Wednesday, May 8, 2013

our failings

I've been struggling a lot lately with how a Christian community should look. It's not so much what it should look like, but what it usually looks like. In a perfect world, I believe a Christian community would be welcoming, nonjudgmental, and selfless. Its members would constantly strive to put the needs of others before their own. They would be encouraging but also rooted in the Word--so much so that they would know exactly how to lovingly point out anything you may be struggling with and walk with you until you find your way again. If you felt wronged by someone in the community, they would be empathetic and explain their true motives while still owning up to the fact that something they did directly affected you. If you had a need, they would enthusiastically step in, offering to serve you in whatever way they could, no matter the sacrifice--financial, time, resources, etc.--required.

On the whole, most Christians have good intentions. A lot of the time, we blow the execution. A desire to help someone find their way may come off as incredibly judgmental and can actually be detrimental to the healing or searching process. Stepping in to help others comes on our own terms--I will bring you a meal when it is convenient for me and since I'm doing you this great favor I know you're not going to complain about the fact that I am bringing it to you four weeks after you could really use it. We get caught up in the details, in our presuppositions, in the ways we think life should look and be lived out. We lose sight of the grace that can be found in God, in the sacrifices that were made for us. We get sucked into the 'you do you, I'll do me' culture with nary a concern for the greater good. Our leaders will take lessons from the Bible and misconstrue them based on human wisdom instead of what is written because they either know what the congregation wants to hear or what the heart tends towards. We feel this inherent desire to "save" unbelievers--but that isn't our place. Sure, we should share the gospel and live it out, but at the end of the day, we're not in the business of changing hearts. Yet we take it so personally when our efforts to share Christ's story with others don't yield that mental end goal of another soul saved all because of what we did to get that person to God.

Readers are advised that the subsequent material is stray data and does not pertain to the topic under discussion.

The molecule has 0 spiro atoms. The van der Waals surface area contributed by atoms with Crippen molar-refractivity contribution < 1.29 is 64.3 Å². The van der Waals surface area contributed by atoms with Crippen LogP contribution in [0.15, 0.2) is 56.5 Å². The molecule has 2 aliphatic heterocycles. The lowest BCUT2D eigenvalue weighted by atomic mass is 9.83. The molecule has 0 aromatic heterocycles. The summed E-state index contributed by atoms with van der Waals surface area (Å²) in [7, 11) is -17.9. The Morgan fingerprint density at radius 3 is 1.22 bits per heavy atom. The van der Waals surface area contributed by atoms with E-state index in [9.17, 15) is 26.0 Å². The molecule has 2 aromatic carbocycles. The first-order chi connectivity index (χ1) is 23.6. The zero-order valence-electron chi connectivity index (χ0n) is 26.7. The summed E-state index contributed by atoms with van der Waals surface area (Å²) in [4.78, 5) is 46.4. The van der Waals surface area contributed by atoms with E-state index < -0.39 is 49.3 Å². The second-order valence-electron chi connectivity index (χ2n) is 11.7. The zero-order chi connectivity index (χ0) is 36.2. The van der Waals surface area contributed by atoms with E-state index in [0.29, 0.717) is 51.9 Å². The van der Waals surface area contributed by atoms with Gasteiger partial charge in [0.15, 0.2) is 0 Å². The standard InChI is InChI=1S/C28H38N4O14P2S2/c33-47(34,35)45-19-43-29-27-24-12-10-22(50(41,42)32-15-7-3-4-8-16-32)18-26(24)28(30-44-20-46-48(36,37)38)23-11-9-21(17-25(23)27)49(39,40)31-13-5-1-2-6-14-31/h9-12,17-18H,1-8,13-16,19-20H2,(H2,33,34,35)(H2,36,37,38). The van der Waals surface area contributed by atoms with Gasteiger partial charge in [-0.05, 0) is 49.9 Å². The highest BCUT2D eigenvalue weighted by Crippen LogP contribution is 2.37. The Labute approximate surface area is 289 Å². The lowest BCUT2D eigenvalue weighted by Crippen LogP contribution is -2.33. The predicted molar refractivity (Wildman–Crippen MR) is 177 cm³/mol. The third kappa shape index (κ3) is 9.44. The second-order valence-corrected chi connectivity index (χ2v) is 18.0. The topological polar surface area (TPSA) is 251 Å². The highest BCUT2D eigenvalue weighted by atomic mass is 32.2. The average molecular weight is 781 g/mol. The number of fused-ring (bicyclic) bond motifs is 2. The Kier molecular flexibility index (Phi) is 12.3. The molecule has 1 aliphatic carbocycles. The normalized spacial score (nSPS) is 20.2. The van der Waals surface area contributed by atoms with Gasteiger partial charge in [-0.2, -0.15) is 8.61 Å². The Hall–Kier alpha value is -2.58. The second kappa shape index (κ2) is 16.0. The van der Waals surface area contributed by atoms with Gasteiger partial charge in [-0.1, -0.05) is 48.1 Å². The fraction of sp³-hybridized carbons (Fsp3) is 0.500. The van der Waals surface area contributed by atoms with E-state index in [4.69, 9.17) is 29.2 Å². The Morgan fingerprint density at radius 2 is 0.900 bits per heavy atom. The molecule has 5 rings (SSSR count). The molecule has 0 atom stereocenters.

We are selfish, greedy, jealous, and self-serving. We just happen to disguise ourselves with good intentions. Have you ever noticed how awesome Christians can be at guilt trips? I sure have...

I'm not trying to come off as a super Christian who has never done anything wrong (true story: I initially wrote that I was a Christian who had never done anything right--Freudian slip much?). Trust me when I tell you that my heart tends towards greed and vindictiveness moreso than the average Christian--moreso than the average non-Christian. I am constantly seeing ways I have failed not only my Christian community but more importantly those in my non-Christian community. I am one of the most broken people you will probably encounter. I'm a constant work in progress who usually takes one step forward and two steps back. I fail at least one person in my life on the daily--my husband, my son, friends, coworkers, etc. I also usually lash out at those around me for my shortcomings until I let my pride go and accept that it was actually me who messed up.